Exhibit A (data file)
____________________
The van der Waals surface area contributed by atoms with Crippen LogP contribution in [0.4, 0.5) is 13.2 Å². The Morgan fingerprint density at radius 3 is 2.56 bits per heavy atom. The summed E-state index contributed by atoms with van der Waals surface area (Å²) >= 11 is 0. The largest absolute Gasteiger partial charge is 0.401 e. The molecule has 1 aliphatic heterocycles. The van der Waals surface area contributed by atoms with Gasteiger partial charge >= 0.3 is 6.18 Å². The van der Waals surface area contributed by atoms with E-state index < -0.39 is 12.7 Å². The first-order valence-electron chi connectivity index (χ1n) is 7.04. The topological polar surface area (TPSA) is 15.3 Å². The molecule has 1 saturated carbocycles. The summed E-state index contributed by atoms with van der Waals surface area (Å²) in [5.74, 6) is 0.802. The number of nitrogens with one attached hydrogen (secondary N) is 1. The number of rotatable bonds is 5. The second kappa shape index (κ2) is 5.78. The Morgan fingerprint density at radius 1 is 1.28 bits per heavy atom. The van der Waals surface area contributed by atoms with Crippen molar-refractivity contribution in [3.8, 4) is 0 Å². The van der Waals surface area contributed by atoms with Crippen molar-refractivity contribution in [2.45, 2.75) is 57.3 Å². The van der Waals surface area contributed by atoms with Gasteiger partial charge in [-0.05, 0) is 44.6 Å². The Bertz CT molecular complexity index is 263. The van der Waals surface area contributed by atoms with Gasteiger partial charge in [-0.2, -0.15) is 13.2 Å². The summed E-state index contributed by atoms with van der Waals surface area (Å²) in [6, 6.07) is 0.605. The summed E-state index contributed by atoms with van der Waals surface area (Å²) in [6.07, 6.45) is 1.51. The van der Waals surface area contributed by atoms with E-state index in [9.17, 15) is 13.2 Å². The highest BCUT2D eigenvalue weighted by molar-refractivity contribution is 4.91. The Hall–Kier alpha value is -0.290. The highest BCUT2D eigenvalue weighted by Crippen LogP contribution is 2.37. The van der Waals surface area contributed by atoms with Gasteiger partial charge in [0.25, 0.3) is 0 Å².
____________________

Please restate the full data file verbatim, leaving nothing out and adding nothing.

The van der Waals surface area contributed by atoms with Crippen LogP contribution in [0.4, 0.5) is 13.2 Å². The Morgan fingerprint density at radius 3 is 2.56 bits per heavy atom. The summed E-state index contributed by atoms with van der Waals surface area (Å²) >= 11 is 0. The largest absolute Gasteiger partial charge is 0.401 e. The molecule has 1 aliphatic heterocycles. The van der Waals surface area contributed by atoms with Gasteiger partial charge >= 0.3 is 6.18 Å². The van der Waals surface area contributed by atoms with E-state index < -0.39 is 12.7 Å². The first-order valence-electron chi connectivity index (χ1n) is 7.04. The topological polar surface area (TPSA) is 15.3 Å². The molecule has 1 saturated carbocycles. The summed E-state index contributed by atoms with van der Waals surface area (Å²) in [5.74, 6) is 0.802. The number of nitrogens with one attached hydrogen (secondary N) is 1. The number of rotatable bonds is 5. The second kappa shape index (κ2) is 5.78. The Morgan fingerprint density at radius 1 is 1.28 bits per heavy atom. The van der Waals surface area contributed by atoms with Crippen molar-refractivity contribution in [3.8, 4) is 0 Å². The van der Waals surface area contributed by atoms with Crippen molar-refractivity contribution in [2.45, 2.75) is 57.3 Å². The van der Waals surface area contributed by atoms with Gasteiger partial charge in [-0.05, 0) is 44.6 Å². The Bertz CT molecular complexity index is 263. The van der Waals surface area contributed by atoms with Gasteiger partial charge in [-0.2, -0.15) is 13.2 Å². The summed E-state index contributed by atoms with van der Waals surface area (Å²) in [6, 6.07) is 0.605. The summed E-state index contributed by atoms with van der Waals surface area (Å²) in [6.07, 6.45) is 1.51. The van der Waals surface area contributed by atoms with E-state index in [9.17, 15) is 13.2 Å². The highest BCUT2D eigenvalue weighted by molar-refractivity contribution is 4.91. The Hall–Kier alpha value is -0.290. The highest BCUT2D eigenvalue weighted by Crippen LogP contribution is 2.37. The van der Waals surface area contributed by atoms with Gasteiger partial charge in [0.25, 0.3) is 0 Å².